Where will history place Stone Temple Pilots? They’ve sold bazillions of records, packed arenas and aced the test of time, with next month marking the 20th anniversary of their mansion-funding juggernaut, Core, yet critical aplomb continues to elude them; at least to the extent enjoyed by contemporaries Pearl Jam or even Guns ‘N Roses. When Core hit the mainstream, grunge snobs haughtily dismissed their thunderous, arena-friendly sound as derivative of Seattle’s classic rock revival, although such an interpretation required a rather aggressive historical revision.
With subsequent releases, STP carved out a sizeable niche in the mainstream until they imploded in 2002 due in no small part to frontman Scott Weiland’s abiding affection for controlled substances. STP proceeded to grow mold while Weiland jumped over to supergroup Velvet Revolver and sold another million albums with them, until the same issues that separated him from STP drove him apart from VR. In 2008, the prodigal singer returned to STP, with the band celebrating by releasing a new album and touring extensively over the past few years.
This summer the band released Alive in the Windy City, a 2010 concert film capturing a relatively intimate show at Chicago’s Riviera Theater. If ever there were a statement of STP’s majesty, this is it, with rich, titanic sound, high def video and a strong mix of of STP’s greatest hits along side some of their lesser-celebrated numbers. The interplay between the band suggests a revitalized chemistry between the frontman and the band’s founding brothers, Dean and Robert DeLeo, although speaking of chemistry, one cannot overlook what sounds like Weiland slurring in the odd slice of between-song banter. Nonetheless, the frontman acquits himself more than admirably with an energetic and entertaining show that boasts an unimpeachable vocal performance. The mountain-sized hooks sound great in the relatively small venue and the video quality is as impressive as one would expect from Blu-ray. STP classics like “Crackerman,” “Wicked Garden,” “Big Empty” and “Sex Type Thing” have never sounded better, while cuts such as “Hollywood Bitch,” “Lounge Fly” and “Huckleberry Crumble” pop up as refreshing surprises. I had a hard time taking this out of the DVD player. -JD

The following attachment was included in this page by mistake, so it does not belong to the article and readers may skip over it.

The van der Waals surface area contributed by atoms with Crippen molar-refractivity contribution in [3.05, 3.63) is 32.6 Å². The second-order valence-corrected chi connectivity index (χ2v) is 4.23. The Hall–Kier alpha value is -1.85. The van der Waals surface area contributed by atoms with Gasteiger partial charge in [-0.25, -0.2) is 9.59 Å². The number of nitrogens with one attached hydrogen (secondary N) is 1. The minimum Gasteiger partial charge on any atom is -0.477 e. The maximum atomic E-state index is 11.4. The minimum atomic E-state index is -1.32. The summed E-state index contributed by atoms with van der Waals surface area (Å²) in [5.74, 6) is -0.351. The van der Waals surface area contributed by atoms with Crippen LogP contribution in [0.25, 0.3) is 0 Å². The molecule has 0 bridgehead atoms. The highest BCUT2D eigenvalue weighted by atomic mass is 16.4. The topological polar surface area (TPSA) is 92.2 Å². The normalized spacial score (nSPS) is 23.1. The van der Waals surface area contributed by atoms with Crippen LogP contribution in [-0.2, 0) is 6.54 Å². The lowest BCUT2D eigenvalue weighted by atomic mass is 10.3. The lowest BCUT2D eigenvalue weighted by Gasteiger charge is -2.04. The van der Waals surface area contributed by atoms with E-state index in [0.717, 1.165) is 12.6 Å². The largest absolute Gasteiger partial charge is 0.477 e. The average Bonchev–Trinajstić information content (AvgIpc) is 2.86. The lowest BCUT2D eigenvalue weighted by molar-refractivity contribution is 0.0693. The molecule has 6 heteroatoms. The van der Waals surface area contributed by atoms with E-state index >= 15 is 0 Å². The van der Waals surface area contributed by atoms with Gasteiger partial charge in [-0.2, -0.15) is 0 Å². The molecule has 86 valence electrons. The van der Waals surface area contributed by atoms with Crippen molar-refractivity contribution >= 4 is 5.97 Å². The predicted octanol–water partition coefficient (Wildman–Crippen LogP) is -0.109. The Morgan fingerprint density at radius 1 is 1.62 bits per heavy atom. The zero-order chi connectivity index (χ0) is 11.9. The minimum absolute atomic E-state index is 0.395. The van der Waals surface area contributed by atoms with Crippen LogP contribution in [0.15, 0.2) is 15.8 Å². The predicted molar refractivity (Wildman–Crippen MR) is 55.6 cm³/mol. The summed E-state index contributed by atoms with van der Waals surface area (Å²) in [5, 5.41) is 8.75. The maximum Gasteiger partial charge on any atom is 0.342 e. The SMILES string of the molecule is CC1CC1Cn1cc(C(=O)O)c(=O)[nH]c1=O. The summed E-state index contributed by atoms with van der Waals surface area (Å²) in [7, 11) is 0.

Key tracks: “Crackerman,” “Plush,” “Dead and Bloated”
For fans of: Pearl Jam, Velvet Revolver, Aerosmith, AC/DC
A new purple party mix
Chicago indie band YAWN are making quite a splash. They’ve even captured the attention of The Huffington Post (hardly known for its music coverage), which recently published a brief interview with band member Daniel Perzan.
The cover of Happy Tears might suggest superficial party music within, but you’ll actually find something more substantial on offer. Clearly, YAWN know how to add unexpected flavors to their particular musical soup, elevating it above what one would typically expect from “indie rock”.
Nowhere is this more evident than on the closing track, “Yabis,” an instrumental which brews tribal chants with Kraftwerk-esque sequenced synthesizer to delirious effect―perfectly mirroring the bright, fluorescent colors of the cover art.
The EP’s four other songs spotlight YAWN’s unique blend of indie rock, vocal harmonies, atmospheric textures, and “vintage world samples.” Picture a much cooler version of The Polyphonic Spree, with touches of Eno, Aphex Twin, Simon & Garfunkel, Magical Mystery Tour-era Beatles, and even some choice guitar riffs here and there―with a few nature sounds tossed in for good measure.
The splash page of YAWN’s website provides links to both MP3 and WAV downloads of the EP. Treat yourself to the WAV files―you won’t regret it. -KJO
Key Tracks: It’s an EP―everything
For Fans of: These guys are in a category all to themselves…